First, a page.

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How COVID-19 has Impacted Education and Student Life
Written by Vijay Jayamani l Originally published March 27th
The outbreak of COVID-19 has caused significant disturbances in society. Numerous attempts have been made to help limit the spread of the virus (flattening the curve), which also imposed substantial sacrifices, including the education of numerous children, youth, and adults.
Governments and state legislatures in many countries have arrived at the decision of closing all public and private educational institutions, impacting 1,524,648,768 learners worldwide.
These urgent decisions have been placed in response to the increasing number of COVID-19 cases worldwide (471,000) and the detrimental impacts it is currently having in the economic health crisis.
For example, 87% of the world’s student population, with over 160 countries, have been affected by the nationwide school closures according to UNESCO reports. With millions of learners currently experiencing discontinuity in standard learning, the rise of educational disruption is driving heavy responses from students and faculty. These responses encompass around the global concern for educational enrichment as well as student reactions for the cancellation of traditional highschool/college customs
Educational disruption has been a popular issue encircling media outlets and has caused extreme anguish in our academic population. Students ranging from elementary school to college undergrads are experiencing major discontinuity in learning including students in Sweden, Honduras, Italy, and the United States.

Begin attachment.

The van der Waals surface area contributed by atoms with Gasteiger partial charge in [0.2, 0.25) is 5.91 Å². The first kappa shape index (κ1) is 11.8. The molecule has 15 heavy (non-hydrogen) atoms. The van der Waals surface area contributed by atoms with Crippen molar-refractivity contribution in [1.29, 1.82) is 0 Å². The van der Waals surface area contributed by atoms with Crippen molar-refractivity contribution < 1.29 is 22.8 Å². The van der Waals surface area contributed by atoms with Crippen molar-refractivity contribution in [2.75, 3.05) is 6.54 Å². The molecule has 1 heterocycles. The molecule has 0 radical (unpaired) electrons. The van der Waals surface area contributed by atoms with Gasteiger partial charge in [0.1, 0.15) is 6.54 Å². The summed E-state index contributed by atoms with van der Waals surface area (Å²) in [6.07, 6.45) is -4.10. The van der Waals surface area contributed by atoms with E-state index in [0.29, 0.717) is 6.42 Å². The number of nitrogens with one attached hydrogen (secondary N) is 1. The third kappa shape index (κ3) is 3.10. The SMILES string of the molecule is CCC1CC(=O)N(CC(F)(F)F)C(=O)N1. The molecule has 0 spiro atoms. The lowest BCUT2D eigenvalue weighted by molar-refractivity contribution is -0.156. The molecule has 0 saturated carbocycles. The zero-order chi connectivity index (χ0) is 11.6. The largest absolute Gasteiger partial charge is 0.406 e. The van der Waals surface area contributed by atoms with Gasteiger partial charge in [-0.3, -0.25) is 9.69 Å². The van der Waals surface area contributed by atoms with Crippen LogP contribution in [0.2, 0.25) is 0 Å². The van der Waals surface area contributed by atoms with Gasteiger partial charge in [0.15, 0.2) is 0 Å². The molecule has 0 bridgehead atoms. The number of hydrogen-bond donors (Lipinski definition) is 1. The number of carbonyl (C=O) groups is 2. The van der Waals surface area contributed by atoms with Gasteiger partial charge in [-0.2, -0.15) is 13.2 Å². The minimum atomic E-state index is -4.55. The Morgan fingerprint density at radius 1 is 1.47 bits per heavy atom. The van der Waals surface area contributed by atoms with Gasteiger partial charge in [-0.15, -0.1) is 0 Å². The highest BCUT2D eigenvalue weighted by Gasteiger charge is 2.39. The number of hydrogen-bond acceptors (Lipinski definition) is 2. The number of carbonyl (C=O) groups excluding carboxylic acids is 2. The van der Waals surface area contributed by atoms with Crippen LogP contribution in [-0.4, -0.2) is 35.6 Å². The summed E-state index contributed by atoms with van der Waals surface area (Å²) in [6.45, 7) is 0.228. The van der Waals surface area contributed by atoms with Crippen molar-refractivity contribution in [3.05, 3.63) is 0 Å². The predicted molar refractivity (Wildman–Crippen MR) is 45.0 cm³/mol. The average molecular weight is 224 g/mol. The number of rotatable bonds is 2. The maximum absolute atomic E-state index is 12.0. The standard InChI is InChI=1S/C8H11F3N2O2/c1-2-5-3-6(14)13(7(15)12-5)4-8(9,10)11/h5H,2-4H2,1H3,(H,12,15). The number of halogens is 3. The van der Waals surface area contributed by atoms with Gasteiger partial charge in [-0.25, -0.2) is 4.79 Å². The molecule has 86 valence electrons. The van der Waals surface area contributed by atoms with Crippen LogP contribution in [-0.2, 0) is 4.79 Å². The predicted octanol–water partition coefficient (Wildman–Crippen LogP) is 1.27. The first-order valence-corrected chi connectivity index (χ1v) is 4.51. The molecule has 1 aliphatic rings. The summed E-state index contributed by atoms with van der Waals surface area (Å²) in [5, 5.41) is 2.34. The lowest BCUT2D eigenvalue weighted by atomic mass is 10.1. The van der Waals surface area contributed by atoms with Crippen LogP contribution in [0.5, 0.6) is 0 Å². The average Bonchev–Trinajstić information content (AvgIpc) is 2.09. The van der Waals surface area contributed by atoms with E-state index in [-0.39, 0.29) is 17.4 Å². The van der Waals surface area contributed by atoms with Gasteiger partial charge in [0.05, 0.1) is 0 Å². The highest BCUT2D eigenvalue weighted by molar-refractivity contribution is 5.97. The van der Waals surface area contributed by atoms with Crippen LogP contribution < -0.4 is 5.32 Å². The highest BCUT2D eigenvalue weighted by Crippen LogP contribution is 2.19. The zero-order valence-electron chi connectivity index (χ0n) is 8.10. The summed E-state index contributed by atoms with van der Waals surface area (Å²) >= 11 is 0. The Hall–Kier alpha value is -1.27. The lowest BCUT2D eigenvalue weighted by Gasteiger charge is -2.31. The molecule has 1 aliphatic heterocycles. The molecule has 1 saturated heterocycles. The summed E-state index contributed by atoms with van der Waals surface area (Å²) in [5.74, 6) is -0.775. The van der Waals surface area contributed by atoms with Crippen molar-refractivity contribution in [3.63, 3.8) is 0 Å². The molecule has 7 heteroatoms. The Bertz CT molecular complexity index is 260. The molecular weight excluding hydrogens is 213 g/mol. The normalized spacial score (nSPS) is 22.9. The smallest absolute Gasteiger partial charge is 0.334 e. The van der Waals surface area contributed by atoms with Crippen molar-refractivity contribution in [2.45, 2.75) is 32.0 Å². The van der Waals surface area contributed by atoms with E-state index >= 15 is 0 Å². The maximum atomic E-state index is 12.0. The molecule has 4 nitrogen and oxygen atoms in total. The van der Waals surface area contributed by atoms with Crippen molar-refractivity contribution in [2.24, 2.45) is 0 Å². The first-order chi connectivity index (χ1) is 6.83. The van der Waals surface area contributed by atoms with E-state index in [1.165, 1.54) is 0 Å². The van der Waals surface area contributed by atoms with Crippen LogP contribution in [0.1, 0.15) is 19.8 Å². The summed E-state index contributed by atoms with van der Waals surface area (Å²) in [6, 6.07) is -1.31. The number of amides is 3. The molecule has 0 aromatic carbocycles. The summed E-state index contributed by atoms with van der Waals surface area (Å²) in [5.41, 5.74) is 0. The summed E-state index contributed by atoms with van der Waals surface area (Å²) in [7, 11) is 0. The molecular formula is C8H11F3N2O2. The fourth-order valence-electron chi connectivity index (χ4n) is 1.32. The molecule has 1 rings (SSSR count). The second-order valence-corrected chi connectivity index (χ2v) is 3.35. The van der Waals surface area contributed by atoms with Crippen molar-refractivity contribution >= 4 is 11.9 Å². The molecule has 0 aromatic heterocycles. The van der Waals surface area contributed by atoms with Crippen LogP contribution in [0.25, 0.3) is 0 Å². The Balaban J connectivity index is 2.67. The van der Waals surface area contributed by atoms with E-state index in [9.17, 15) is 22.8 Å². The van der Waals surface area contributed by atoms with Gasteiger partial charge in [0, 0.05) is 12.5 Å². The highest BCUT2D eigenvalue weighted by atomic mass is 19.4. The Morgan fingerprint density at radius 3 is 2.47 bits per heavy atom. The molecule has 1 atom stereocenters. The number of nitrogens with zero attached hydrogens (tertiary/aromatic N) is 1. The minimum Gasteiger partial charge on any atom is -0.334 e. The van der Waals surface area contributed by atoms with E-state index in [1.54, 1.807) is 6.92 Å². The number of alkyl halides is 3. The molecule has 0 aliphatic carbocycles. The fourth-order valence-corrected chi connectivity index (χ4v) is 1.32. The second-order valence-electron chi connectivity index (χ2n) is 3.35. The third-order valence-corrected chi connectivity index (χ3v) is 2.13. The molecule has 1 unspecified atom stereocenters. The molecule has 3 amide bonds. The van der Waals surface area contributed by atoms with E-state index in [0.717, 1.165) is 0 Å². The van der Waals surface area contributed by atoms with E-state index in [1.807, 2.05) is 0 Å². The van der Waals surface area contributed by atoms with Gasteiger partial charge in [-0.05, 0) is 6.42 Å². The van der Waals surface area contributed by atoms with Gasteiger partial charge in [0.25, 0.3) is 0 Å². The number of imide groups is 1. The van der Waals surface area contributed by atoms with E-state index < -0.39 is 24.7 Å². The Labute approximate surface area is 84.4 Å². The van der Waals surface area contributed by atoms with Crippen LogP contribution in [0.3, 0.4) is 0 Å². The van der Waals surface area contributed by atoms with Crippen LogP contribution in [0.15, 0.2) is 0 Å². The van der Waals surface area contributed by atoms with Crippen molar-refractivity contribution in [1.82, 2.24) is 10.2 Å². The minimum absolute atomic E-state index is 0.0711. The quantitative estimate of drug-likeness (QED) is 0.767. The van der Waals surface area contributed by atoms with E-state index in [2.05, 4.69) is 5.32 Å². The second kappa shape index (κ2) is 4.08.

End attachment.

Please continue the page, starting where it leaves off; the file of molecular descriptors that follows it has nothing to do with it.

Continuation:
Some countries are taking extreme precautions with school attendance including Iceland, where “primary schools” can function if classes with 20 or fewer students can be “assured.” These extreme measures have resulted in the cancellation of many standard testing, major shutdowns in public libraries, and disorder in the grading system, and leaving students to cope with anxiety and pressure.
These responses are also connected with other factors that impact educational disruption, such as nutrition, an overall increase in dropout rates, and underprivileged students with distance learning.
According to nokidhungry.org, 22 million students “rely on the free or reduced-price lunch they receive at school, and every one of them is eligible for free breakfast as well.” With localized school closures across the United States, proper nutrition is unavailable for these students and impacting their ability to learn.
The increase in dropout rates across the nation is also a factor to consider from education disruption. With constant move-outs from campuses, increased unemployment, disruption in student housing, and the freeze of student enrollments, many students, especially first-generation and low income, are dealing with stress and pressure that prevents them from continuing school, and disrupting their interest in learning.
Numerous educational institutions are promoting educational platforms including systems with offline functionality, live video communications, and online courses in order to encourage continuous learning, an important aspect of our society. While these measures will help alleviate some concern and anxiety many students have for education disruption, this raises an important question: what about the underprivileged learners?